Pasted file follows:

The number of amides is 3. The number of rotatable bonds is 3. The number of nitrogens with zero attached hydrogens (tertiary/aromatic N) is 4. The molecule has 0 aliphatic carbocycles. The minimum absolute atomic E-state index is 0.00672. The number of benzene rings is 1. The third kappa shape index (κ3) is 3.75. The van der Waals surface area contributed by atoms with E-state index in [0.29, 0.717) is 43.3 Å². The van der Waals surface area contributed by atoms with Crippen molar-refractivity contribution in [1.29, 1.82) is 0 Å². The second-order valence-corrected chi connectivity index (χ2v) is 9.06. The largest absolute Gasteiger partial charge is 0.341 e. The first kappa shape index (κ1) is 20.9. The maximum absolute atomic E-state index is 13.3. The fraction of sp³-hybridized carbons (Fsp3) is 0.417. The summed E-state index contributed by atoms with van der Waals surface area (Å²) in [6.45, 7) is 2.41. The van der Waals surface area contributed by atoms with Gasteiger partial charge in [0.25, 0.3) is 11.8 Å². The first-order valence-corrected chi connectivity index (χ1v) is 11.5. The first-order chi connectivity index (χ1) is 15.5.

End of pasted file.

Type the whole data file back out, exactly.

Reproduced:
The number of amides is 3. The number of rotatable bonds is 3. The number of nitrogens with zero attached hydrogens (tertiary/aromatic N) is 4. The molecule has 0 aliphatic carbocycles. The minimum absolute atomic E-state index is 0.00672. The number of benzene rings is 1. The third kappa shape index (κ3) is 3.75. The van der Waals surface area contributed by atoms with E-state index in [0.29, 0.717) is 43.3 Å². The van der Waals surface area contributed by atoms with Crippen molar-refractivity contribution in [1.29, 1.82) is 0 Å². The second-order valence-corrected chi connectivity index (χ2v) is 9.06. The largest absolute Gasteiger partial charge is 0.341 e. The first kappa shape index (κ1) is 20.9. The maximum absolute atomic E-state index is 13.3. The fraction of sp³-hybridized carbons (Fsp3) is 0.417. The summed E-state index contributed by atoms with van der Waals surface area (Å²) in [6.45, 7) is 2.41. The van der Waals surface area contributed by atoms with Gasteiger partial charge in [0.25, 0.3) is 11.8 Å². The first-order valence-corrected chi connectivity index (χ1v) is 11.5. The first-order chi connectivity index (χ1) is 15.5.